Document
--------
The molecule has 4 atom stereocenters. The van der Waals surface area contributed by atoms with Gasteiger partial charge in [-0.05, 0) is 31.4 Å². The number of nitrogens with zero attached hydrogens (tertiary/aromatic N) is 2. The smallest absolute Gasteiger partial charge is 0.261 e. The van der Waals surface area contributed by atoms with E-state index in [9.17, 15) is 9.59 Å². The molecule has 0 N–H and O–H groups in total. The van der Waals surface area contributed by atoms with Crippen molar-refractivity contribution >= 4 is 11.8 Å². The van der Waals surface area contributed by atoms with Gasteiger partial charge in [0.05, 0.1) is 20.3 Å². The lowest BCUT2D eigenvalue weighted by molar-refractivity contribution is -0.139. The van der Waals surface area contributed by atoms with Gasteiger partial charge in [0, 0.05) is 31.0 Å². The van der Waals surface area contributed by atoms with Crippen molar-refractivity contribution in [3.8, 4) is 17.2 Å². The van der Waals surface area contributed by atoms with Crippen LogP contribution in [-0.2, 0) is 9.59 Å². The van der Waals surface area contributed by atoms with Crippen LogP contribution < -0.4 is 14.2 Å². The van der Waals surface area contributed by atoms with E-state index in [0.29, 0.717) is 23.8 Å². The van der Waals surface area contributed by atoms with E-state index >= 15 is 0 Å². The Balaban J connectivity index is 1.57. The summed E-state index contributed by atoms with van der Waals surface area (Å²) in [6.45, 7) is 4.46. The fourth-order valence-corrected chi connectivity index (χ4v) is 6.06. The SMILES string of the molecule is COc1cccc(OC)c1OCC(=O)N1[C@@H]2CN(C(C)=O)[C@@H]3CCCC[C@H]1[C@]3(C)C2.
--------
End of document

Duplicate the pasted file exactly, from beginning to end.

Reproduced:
The molecule has 4 atom stereocenters. The van der Waals surface area contributed by atoms with Gasteiger partial charge in [-0.05, 0) is 31.4 Å². The number of nitrogens with zero attached hydrogens (tertiary/aromatic N) is 2. The smallest absolute Gasteiger partial charge is 0.261 e. The van der Waals surface area contributed by atoms with E-state index in [9.17, 15) is 9.59 Å². The molecule has 0 N–H and O–H groups in total. The van der Waals surface area contributed by atoms with Crippen molar-refractivity contribution >= 4 is 11.8 Å². The van der Waals surface area contributed by atoms with Gasteiger partial charge in [0.05, 0.1) is 20.3 Å². The lowest BCUT2D eigenvalue weighted by molar-refractivity contribution is -0.139. The van der Waals surface area contributed by atoms with Gasteiger partial charge in [0, 0.05) is 31.0 Å². The van der Waals surface area contributed by atoms with Crippen molar-refractivity contribution in [3.8, 4) is 17.2 Å². The van der Waals surface area contributed by atoms with Crippen LogP contribution in [-0.2, 0) is 9.59 Å². The van der Waals surface area contributed by atoms with Crippen LogP contribution < -0.4 is 14.2 Å². The van der Waals surface area contributed by atoms with E-state index in [0.29, 0.717) is 23.8 Å². The van der Waals surface area contributed by atoms with E-state index >= 15 is 0 Å². The Balaban J connectivity index is 1.57. The summed E-state index contributed by atoms with van der Waals surface area (Å²) in [6.45, 7) is 4.46. The fourth-order valence-corrected chi connectivity index (χ4v) is 6.06. The SMILES string of the molecule is COc1cccc(OC)c1OCC(=O)N1[C@@H]2CN(C(C)=O)[C@@H]3CCCC[C@H]1[C@]3(C)C2.